Much like any child growing up with a loving mother, I was often lulled to sleep by her gentle and comforting voice as she read me a story. Unlike most mothers though, she rarely read from the newest selections of the public library, instead delighting me with tales of Samson, King David and of course Jesus Christ himself. I was a young Hispanic Catholic boy and she was smart enough to sprinkle the adventure-laden stories and parables in with the more philosophical readings to tug at my boyish tendencies. Not that she needed to trick me into belief in a God, Hispanic culture being one of the last enduring bastions of Catholicism. And being a 1st generation immigrant from Ecuador, for her, belief was simply the default option.

Much as I complained about praying a nightly rosary with family, weekly trips to a special class where they laid down the moral lessons of Christ and of course the obligatory Mass, belief was the default for me as well. I even once proudly boasted that I had read the Bible front to back to her one day, only taking a slight pause when she informed me that I had just read up to Christ’s death in the New Testament and to the historical books in the Old. I replied back that those other parts were boring.

My belief never stopped me from asking questions though. What happens to people who don’t believe? Can you be a good person and not believe? Why do disasters happen when people ask for them to stop? All the questions I’m sure we ask ourselves growing up with faith. And for many, it stops at faith. We’re not to question the inner workings of God, my mother told me in so many words. Yet it was only by her doing that my sense of faith slowly began crashing down in the first place. Entirely by accident of course.


For as much as she wanted the stories of Christ and the archangel Raphael entwined in my life, she also wanted an appreciation for knowledge and curiosity there as well. And so she would walk hand in hand with me to the local library once I had grown too old for bedtime stories. It didn’t take long before I found my appreciation in the science section of the children’s library. More specifically the health and medicine section. I spent nights reading every book(with plenty of pictures inside) I could about human disease, with my mother dutifully dropping off a new stack alongside the week’s groceries as often as I begged. By the time I reached 12, I had run out of books to read in the ‘Science for Kids’ area at either nearby library and graduated to the ‘Diseases’ section of the dustier but more mature basement. I spent that entire summer deciphering a pictureless book on the history of the Plague, the dictionary in tow whenever I couldn’t understand a particular word or medical term; which was often.

Alas, a career in epidemiology was never in the cards for me, as I soon discovered that while I adored the science of the world, I as equally abhorred its close cousin math. Science never lost its embrace on me though and as I grew older, I learned to view the world as a series of likelihoods and probabilities. The more I did, the more I realized that the drive to believe should always be trumped by the need to intelligently and objectively question. I looked back at faith and belief, and while I appreciated the beauty it inspired in people at times, I also feared the recklessness and cruelty it more often spawned in them. Moreover I learned to accept that the world didn’t need or particularly care for a God to keep spinning.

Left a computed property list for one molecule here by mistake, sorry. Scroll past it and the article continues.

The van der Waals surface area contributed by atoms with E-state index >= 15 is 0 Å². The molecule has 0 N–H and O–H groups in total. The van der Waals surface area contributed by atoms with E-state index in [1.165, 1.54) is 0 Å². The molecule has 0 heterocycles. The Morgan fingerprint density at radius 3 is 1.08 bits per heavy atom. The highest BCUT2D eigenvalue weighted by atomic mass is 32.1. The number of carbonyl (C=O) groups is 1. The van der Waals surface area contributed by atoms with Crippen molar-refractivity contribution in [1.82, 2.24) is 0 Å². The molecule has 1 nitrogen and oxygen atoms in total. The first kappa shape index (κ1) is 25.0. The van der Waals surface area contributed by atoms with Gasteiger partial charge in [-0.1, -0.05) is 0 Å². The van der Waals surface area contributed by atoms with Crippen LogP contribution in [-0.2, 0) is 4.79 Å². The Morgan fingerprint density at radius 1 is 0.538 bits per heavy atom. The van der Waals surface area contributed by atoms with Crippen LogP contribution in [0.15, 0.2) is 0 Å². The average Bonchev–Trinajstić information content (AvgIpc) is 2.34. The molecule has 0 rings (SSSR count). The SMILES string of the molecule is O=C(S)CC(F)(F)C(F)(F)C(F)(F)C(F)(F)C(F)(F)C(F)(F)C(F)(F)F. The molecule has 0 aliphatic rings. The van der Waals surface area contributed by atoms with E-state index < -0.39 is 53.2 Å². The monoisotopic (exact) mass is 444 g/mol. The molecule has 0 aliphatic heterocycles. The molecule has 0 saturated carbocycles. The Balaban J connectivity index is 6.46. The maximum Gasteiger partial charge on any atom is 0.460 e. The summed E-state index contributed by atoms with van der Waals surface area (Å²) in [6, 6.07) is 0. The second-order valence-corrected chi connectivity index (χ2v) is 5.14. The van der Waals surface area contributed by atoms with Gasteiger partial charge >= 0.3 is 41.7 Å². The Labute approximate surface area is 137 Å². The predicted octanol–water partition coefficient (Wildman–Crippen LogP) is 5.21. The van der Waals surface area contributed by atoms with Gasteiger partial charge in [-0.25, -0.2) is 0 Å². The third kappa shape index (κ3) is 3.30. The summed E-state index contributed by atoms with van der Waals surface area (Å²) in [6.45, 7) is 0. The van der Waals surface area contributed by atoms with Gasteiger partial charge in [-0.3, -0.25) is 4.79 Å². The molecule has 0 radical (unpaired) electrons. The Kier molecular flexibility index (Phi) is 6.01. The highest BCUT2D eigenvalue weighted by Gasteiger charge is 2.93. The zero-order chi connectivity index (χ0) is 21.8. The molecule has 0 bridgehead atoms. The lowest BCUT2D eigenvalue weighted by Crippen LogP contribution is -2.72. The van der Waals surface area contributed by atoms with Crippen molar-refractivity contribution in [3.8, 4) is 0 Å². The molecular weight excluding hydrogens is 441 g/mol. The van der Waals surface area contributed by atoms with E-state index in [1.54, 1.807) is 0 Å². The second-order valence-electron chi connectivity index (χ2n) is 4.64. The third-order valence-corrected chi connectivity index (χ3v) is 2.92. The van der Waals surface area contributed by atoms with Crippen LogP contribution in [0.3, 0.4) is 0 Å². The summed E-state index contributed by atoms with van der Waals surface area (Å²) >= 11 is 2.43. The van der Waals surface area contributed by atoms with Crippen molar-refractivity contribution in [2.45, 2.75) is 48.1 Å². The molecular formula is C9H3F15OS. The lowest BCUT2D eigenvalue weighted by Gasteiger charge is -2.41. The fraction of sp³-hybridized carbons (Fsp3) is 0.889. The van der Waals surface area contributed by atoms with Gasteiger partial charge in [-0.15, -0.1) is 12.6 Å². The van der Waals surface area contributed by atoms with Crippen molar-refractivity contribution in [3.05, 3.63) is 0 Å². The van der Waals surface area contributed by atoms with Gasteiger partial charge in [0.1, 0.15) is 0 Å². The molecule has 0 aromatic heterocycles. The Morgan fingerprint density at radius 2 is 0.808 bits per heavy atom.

Science and critical thinking taught me to avoid falling prey to intuition for intuition’s sake, however imperfectly. It also exposed the true beauty of the universe to me; of places too small and too large to ever truly comprehend. It taught me the nature of the night sky, explained why my heart races when my fingers brush across the freckles along a gorgeous woman’s cheek, and showed me why I am hardwired to feel both hate and compassion for my fellow man. And unlike a simple thousand or so page book written by a few select men millennia ago, science was brave enough to tell me when it didn’t know the answer to something, but also that it would never stop searching.

Now as a 22 year old atheist and returning NYC native, I look at the world unafraid of not having a grand answer to everything. I know my mother and family wish that I would believe. Wish I would see the light and glory of the world through God. The only trouble is, I don’t need a God to see light and glory in the breathtaking if chaotic acts of randomness that have so shaped our universe. I only need curiosity. That’s what my mother taught me, in spite of her own belief. That’s why I’m an atheist.



This is my personal response to PZ Myers' call for atheists to share their stories of why they became atheists. This is also taken from my personal skeptical and science blog, The Demon Haunted World. Though not exclusively atheist, I do occasionally delve into religion on it. Check it out if you like science from a slightly foul mouthed but funny twenty-something year old. Thanks.

The Demon Haunted World

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Comment by Eddy Cara on November 8, 2011 at 10:53pm

It's always amazing to hear people throw out the argument that science makes the world less magical or diminishes wonder. Understanding how the world really works should only make it that more amazing to be a part of it.


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